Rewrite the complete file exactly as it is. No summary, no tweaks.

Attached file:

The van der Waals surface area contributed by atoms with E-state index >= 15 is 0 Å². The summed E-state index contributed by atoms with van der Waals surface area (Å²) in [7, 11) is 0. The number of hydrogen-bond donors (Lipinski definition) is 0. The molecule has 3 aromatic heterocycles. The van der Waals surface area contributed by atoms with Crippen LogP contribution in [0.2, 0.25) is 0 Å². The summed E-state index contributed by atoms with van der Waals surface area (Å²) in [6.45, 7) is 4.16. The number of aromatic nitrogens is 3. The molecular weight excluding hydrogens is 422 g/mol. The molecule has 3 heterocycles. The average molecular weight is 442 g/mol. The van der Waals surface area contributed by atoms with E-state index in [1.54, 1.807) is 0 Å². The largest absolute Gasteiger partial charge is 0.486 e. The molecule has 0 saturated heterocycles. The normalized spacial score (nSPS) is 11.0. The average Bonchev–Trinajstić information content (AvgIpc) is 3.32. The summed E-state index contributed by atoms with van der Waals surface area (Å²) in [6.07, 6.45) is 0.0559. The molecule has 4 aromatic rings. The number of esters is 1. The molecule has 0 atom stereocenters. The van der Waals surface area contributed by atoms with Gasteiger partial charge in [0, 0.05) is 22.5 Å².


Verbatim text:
The van der Waals surface area contributed by atoms with E-state index >= 15 is 0 Å². The summed E-state index contributed by atoms with van der Waals surface area (Å²) in [7, 11) is 0. The number of hydrogen-bond donors (Lipinski definition) is 0. The molecule has 3 aromatic heterocycles. The van der Waals surface area contributed by atoms with Crippen LogP contribution in [0.2, 0.25) is 0 Å². The summed E-state index contributed by atoms with van der Waals surface area (Å²) in [6.45, 7) is 4.16. The number of aromatic nitrogens is 3. The molecular weight excluding hydrogens is 422 g/mol. The molecule has 3 heterocycles. The average molecular weight is 442 g/mol. The van der Waals surface area contributed by atoms with E-state index in [1.54, 1.807) is 0 Å². The largest absolute Gasteiger partial charge is 0.486 e. The molecule has 0 saturated heterocycles. The normalized spacial score (nSPS) is 11.0. The average Bonchev–Trinajstić information content (AvgIpc) is 3.32. The summed E-state index contributed by atoms with van der Waals surface area (Å²) in [6.07, 6.45) is 0.0559. The molecule has 4 aromatic rings. The number of esters is 1. The molecule has 0 atom stereocenters. The van der Waals surface area contributed by atoms with Gasteiger partial charge in [0, 0.05) is 22.5 Å².